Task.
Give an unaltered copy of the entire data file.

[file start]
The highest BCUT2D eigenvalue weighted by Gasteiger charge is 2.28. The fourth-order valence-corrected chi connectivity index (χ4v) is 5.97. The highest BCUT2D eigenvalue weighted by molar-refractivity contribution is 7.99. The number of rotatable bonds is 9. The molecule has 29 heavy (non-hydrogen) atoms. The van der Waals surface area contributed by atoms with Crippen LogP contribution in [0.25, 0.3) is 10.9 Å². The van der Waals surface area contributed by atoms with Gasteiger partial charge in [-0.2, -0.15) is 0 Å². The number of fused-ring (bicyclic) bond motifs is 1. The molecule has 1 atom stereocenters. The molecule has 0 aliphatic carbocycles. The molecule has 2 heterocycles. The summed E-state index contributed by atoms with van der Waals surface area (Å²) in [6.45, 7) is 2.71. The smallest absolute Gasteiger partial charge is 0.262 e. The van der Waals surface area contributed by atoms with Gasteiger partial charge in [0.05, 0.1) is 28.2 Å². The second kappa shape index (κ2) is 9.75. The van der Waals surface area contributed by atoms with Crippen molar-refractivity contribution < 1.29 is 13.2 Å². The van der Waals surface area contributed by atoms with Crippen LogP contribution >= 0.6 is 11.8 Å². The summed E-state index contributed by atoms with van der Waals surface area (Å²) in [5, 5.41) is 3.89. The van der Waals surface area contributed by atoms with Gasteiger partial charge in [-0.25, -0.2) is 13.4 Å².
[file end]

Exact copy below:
The highest BCUT2D eigenvalue weighted by Gasteiger charge is 2.28. The fourth-order valence-corrected chi connectivity index (χ4v) is 5.97. The highest BCUT2D eigenvalue weighted by molar-refractivity contribution is 7.99. The number of rotatable bonds is 9. The molecule has 29 heavy (non-hydrogen) atoms. The van der Waals surface area contributed by atoms with Crippen LogP contribution in [0.25, 0.3) is 10.9 Å². The van der Waals surface area contributed by atoms with Gasteiger partial charge in [-0.2, -0.15) is 0 Å². The number of fused-ring (bicyclic) bond motifs is 1. The molecule has 1 atom stereocenters. The molecule has 0 aliphatic carbocycles. The molecule has 2 heterocycles. The summed E-state index contributed by atoms with van der Waals surface area (Å²) in [6.45, 7) is 2.71. The smallest absolute Gasteiger partial charge is 0.262 e. The van der Waals surface area contributed by atoms with Gasteiger partial charge in [0.05, 0.1) is 28.2 Å². The second kappa shape index (κ2) is 9.75. The van der Waals surface area contributed by atoms with Crippen molar-refractivity contribution < 1.29 is 13.2 Å². The van der Waals surface area contributed by atoms with Crippen LogP contribution >= 0.6 is 11.8 Å². The summed E-state index contributed by atoms with van der Waals surface area (Å²) in [5, 5.41) is 3.89. The van der Waals surface area contributed by atoms with Gasteiger partial charge in [-0.25, -0.2) is 13.4 Å².